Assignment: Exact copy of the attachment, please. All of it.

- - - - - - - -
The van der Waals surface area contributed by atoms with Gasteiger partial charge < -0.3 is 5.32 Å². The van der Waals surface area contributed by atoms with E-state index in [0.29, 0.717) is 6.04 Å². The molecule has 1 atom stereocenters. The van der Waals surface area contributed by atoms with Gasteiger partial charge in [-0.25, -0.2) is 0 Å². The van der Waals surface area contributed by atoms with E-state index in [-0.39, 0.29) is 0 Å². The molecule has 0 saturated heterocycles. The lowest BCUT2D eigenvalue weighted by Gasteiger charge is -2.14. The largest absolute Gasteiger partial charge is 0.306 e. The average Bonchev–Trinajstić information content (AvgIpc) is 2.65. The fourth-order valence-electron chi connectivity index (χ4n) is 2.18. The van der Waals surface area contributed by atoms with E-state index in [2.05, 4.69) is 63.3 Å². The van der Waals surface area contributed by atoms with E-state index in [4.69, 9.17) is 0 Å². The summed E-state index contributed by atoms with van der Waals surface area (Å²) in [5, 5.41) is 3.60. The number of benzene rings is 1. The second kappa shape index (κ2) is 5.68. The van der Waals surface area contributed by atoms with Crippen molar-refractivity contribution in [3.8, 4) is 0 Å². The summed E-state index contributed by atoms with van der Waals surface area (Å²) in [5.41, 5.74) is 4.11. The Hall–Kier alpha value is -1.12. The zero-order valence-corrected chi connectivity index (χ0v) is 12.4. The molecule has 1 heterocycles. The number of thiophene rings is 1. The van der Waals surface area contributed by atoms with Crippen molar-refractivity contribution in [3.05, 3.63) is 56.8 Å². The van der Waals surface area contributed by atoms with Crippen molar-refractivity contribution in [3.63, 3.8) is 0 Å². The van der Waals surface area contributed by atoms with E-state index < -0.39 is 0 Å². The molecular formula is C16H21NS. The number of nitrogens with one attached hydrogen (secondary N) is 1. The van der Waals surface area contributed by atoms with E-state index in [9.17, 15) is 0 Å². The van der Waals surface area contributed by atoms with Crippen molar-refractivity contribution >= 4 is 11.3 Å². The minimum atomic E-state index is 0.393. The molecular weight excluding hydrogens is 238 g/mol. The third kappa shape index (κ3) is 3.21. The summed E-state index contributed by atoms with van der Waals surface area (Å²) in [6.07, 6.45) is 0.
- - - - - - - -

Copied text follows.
The van der Waals surface area contributed by atoms with Gasteiger partial charge < -0.3 is 5.32 Å². The van der Waals surface area contributed by atoms with E-state index in [0.29, 0.717) is 6.04 Å². The molecule has 1 atom stereocenters. The van der Waals surface area contributed by atoms with Gasteiger partial charge in [-0.25, -0.2) is 0 Å². The van der Waals surface area contributed by atoms with E-state index in [-0.39, 0.29) is 0 Å². The molecule has 0 saturated heterocycles. The lowest BCUT2D eigenvalue weighted by Gasteiger charge is -2.14. The largest absolute Gasteiger partial charge is 0.306 e. The average Bonchev–Trinajstić information content (AvgIpc) is 2.65. The fourth-order valence-electron chi connectivity index (χ4n) is 2.18. The van der Waals surface area contributed by atoms with E-state index in [2.05, 4.69) is 63.3 Å². The van der Waals surface area contributed by atoms with E-state index in [4.69, 9.17) is 0 Å². The summed E-state index contributed by atoms with van der Waals surface area (Å²) in [5, 5.41) is 3.60. The number of benzene rings is 1. The second kappa shape index (κ2) is 5.68. The van der Waals surface area contributed by atoms with Crippen molar-refractivity contribution in [3.8, 4) is 0 Å². The summed E-state index contributed by atoms with van der Waals surface area (Å²) in [5.41, 5.74) is 4.11. The Hall–Kier alpha value is -1.12. The zero-order valence-corrected chi connectivity index (χ0v) is 12.4. The molecule has 1 heterocycles. The number of thiophene rings is 1. The van der Waals surface area contributed by atoms with Crippen molar-refractivity contribution in [3.05, 3.63) is 56.8 Å². The van der Waals surface area contributed by atoms with Crippen molar-refractivity contribution in [3.63, 3.8) is 0 Å². The van der Waals surface area contributed by atoms with E-state index < -0.39 is 0 Å². The molecular formula is C16H21NS. The number of nitrogens with one attached hydrogen (secondary N) is 1. The van der Waals surface area contributed by atoms with E-state index in [9.17, 15) is 0 Å². The van der Waals surface area contributed by atoms with Crippen molar-refractivity contribution >= 4 is 11.3 Å². The minimum atomic E-state index is 0.393. The molecular weight excluding hydrogens is 238 g/mol. The third kappa shape index (κ3) is 3.21. The summed E-state index contributed by atoms with van der Waals surface area (Å²) in [6.07, 6.45) is 0.